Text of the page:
Figures were higher for some subgroups: Londoners,
middle-aged (rather than younger) men, men reporting depression.
Users were six times less likely to report always using
condoms than other men. They reported 30 sexual partners a year, whereas other
men had an average of just under 10. The odds of reporting a sexually
transmitted infection or hepatitis infection were much higher than in other
The results of two studies conducted in four African
countries announced at CROI 2016 show that vaginal rings impregnated with an anti-HIV drug were
effective at cutting the HIV infection rate in women.
However, the overall effectiveness seen was only moderate,
preventing less than a third of infections that would otherwise have happened.
The primary reason for this was that the rings had no effect at all in the
youngest trial participants, aged 18 to 21 – who also had the highest rates of
HIV infection. The rings were more effective in older women, preventing almost
two-thirds of infections in women over 25 in one of the two studies.
These poorer-than-expected results could be caused by a
combination of factors – intrinsic efficacy of the rings of less than 100%,
intermittent use among participants (who tended to take them out for cleaning,
especially while menstruating or during sex), and greater vulnerability to HIV
infection among young women. But whether these are the reasons for the
relatively low levels of adherence and lack of effect seen in young women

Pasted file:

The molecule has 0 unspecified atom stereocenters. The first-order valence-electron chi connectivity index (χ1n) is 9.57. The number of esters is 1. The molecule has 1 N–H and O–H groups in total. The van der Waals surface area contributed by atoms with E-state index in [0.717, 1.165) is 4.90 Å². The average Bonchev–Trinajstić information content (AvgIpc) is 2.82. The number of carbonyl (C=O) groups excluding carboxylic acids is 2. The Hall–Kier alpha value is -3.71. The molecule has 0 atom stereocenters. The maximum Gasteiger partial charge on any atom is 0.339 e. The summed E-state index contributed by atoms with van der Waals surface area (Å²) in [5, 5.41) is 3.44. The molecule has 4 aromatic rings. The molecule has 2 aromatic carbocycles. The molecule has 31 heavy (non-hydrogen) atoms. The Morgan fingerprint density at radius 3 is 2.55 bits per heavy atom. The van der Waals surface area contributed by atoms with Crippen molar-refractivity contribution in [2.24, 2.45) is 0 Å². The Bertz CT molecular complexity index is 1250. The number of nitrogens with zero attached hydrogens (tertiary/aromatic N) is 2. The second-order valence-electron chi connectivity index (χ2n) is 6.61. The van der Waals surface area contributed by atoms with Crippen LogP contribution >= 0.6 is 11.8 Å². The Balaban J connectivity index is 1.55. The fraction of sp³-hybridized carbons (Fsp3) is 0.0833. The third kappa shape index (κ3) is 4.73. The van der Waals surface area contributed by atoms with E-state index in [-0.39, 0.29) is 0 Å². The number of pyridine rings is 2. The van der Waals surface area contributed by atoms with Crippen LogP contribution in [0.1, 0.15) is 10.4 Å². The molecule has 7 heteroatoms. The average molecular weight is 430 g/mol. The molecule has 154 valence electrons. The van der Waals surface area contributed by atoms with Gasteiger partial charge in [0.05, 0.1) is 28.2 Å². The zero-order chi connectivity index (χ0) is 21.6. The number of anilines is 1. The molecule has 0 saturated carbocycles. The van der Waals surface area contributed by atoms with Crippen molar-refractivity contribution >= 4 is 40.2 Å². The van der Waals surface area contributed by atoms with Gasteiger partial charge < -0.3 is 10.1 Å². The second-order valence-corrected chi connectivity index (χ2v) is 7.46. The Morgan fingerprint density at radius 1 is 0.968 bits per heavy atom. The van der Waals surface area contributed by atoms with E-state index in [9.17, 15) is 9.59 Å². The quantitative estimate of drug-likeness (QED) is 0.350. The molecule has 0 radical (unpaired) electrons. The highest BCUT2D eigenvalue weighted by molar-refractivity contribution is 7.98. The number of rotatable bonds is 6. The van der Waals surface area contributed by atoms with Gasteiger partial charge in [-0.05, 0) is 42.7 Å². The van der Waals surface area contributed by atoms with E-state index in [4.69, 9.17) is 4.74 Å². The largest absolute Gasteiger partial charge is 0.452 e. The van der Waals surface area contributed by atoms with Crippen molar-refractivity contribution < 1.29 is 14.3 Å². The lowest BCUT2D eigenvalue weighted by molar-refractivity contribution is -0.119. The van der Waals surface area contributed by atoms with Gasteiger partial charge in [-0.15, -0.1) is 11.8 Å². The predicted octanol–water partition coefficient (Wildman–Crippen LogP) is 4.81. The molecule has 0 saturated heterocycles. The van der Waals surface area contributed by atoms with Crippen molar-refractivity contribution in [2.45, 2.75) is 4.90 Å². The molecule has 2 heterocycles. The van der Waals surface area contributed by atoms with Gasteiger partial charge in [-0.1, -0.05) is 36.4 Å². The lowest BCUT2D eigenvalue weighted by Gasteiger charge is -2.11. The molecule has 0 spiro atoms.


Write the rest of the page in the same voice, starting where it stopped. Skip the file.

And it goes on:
remains to be seen.
An open-label study – in which participants will know that
they are receiving a partially-effective ring and not a placebo – will now take
place. The rationale of this is that in some studies, adherence and
effectiveness have been higher in people who know they are receiving an active product.
If results are promising, then there would be an application for a product
licence from early 2017.
The Conference on Retroviruses and Opportunistic Infections
(CROI 2016) included several studies looking into possible future ways to
deliver PrEP, as alternatives to pills containing tenofovir and emtricitabine (Truvada). The most important of these studies
are those into vaginal rings, described above. In addition:
the new version of tenofovir – which has less impact on the kidneys and
bones – is distributed differently in the body, which could mean that it won’t
be suitable for PrEP. Concentrations in rectal and genital tissues in women
were lower than expected.
CCR5 inhibitor maraviroc (Celsentri) could have a role in PrEP when
used alongside either of the component drugs in Truvada but is
not potent enough to act as PrEP in itself. Maraviroc is of interest because it
has few side-effects and few problems with resistance.
is probably no population that is both more heavily impacted [by HIV] and less